Livestock Management to Protect Riparian Areas - Part 2

Livestock Management to Protect Riparian Areas - Part 2

Tim Hammerich
Tim Hammerich
News Reporter
With California Ag Today, I’m Tim Hammerich.

We reported yesterday that rangeland managers can protect riparian areas by offering off-site water. But what if that’s not an option? Cooperative extension specialist Ken Tate says there are some other tools available.

Tate… “We can pull livestock to a place with off-site water with perhaps some supplemental feed or salt that they might need. A lot of our lives darker are deficient in selenium and other things. So they'll crave those types of supplements. And where you place them can help you manage livestock distribution and overcome their kind of inherent desire to seek out the riparian area. Because that's a great habitat for them as well.”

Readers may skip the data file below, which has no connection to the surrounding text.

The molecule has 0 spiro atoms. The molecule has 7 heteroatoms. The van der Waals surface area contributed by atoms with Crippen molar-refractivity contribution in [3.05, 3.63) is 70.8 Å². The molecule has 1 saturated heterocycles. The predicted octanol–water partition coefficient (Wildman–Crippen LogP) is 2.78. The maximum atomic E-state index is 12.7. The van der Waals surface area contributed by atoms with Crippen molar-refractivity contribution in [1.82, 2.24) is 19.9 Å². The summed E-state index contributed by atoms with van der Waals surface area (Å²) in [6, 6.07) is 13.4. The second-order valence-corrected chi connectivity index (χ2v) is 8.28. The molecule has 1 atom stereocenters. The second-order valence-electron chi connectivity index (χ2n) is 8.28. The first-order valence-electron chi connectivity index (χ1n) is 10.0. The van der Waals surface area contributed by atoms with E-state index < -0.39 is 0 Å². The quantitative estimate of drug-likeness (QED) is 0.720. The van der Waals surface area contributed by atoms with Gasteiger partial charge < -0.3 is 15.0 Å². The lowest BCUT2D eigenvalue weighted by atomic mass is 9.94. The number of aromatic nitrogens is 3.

Something like a salt block can be a very inexpensive tool, but some areas might require more hands-on management.

Tate… “The age old tactic of herding. You know, if you've got large landscapes that aren't fenced. Herding livestock out of one valley or one meadow over a hill to another meadow, placing them and letting them settle. So that they're in a riparian area, but you're managing that time that they're spending there.”

Tate says fencing is also an option for some livestock managers.

Tate… “Temporary fencing or strategic fencing. Obviously, you know, kind of the final absolute is creation of something like a riparian pasture. Where you develop basically a fence around the riparian area. But you can set very clear management goals.”

Previous ReportLivestock Management to Protect Riparian Areas
Next ReportAgMonitor Helps Farmers Save Money